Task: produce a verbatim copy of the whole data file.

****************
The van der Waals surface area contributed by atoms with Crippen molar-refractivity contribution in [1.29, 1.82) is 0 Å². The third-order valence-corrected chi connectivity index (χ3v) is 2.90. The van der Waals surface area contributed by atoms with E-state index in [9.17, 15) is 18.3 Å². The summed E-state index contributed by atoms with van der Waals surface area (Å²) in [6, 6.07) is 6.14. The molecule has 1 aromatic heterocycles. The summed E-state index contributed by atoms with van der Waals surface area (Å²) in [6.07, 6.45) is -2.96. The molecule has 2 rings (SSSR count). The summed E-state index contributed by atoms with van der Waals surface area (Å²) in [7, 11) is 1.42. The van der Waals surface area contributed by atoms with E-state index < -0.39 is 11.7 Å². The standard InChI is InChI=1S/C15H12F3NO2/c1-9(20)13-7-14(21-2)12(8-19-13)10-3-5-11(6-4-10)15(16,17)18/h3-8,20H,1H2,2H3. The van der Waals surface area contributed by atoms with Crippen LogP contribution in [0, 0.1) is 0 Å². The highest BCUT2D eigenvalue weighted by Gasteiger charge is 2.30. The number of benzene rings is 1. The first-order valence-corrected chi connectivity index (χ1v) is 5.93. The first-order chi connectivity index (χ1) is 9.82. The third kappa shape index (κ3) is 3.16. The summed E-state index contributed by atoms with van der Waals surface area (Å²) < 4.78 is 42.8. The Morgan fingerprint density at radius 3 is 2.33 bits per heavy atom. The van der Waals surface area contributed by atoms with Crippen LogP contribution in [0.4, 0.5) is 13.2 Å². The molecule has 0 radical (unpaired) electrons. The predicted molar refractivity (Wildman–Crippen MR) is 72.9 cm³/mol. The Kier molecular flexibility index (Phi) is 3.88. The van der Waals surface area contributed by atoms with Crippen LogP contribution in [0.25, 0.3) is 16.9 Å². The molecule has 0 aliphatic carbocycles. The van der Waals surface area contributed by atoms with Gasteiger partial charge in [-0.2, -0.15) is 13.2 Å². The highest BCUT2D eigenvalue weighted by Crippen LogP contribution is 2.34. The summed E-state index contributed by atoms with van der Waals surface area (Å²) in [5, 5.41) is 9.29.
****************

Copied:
The van der Waals surface area contributed by atoms with Crippen molar-refractivity contribution in [1.29, 1.82) is 0 Å². The third-order valence-corrected chi connectivity index (χ3v) is 2.90. The van der Waals surface area contributed by atoms with E-state index in [9.17, 15) is 18.3 Å². The summed E-state index contributed by atoms with van der Waals surface area (Å²) in [6, 6.07) is 6.14. The molecule has 1 aromatic heterocycles. The summed E-state index contributed by atoms with van der Waals surface area (Å²) in [6.07, 6.45) is -2.96. The molecule has 2 rings (SSSR count). The summed E-state index contributed by atoms with van der Waals surface area (Å²) in [7, 11) is 1.42. The van der Waals surface area contributed by atoms with E-state index < -0.39 is 11.7 Å². The standard InChI is InChI=1S/C15H12F3NO2/c1-9(20)13-7-14(21-2)12(8-19-13)10-3-5-11(6-4-10)15(16,17)18/h3-8,20H,1H2,2H3. The van der Waals surface area contributed by atoms with Crippen LogP contribution in [0, 0.1) is 0 Å². The highest BCUT2D eigenvalue weighted by Gasteiger charge is 2.30. The number of benzene rings is 1. The first-order valence-corrected chi connectivity index (χ1v) is 5.93. The first-order chi connectivity index (χ1) is 9.82. The third kappa shape index (κ3) is 3.16. The summed E-state index contributed by atoms with van der Waals surface area (Å²) < 4.78 is 42.8. The Morgan fingerprint density at radius 3 is 2.33 bits per heavy atom. The van der Waals surface area contributed by atoms with Crippen LogP contribution in [0.4, 0.5) is 13.2 Å². The molecule has 0 radical (unpaired) electrons. The predicted molar refractivity (Wildman–Crippen MR) is 72.9 cm³/mol. The Kier molecular flexibility index (Phi) is 3.88. The van der Waals surface area contributed by atoms with Crippen LogP contribution in [0.25, 0.3) is 16.9 Å². The molecule has 0 aliphatic carbocycles. The van der Waals surface area contributed by atoms with Gasteiger partial charge in [-0.2, -0.15) is 13.2 Å². The highest BCUT2D eigenvalue weighted by Crippen LogP contribution is 2.34. The summed E-state index contributed by atoms with van der Waals surface area (Å²) in [5, 5.41) is 9.29.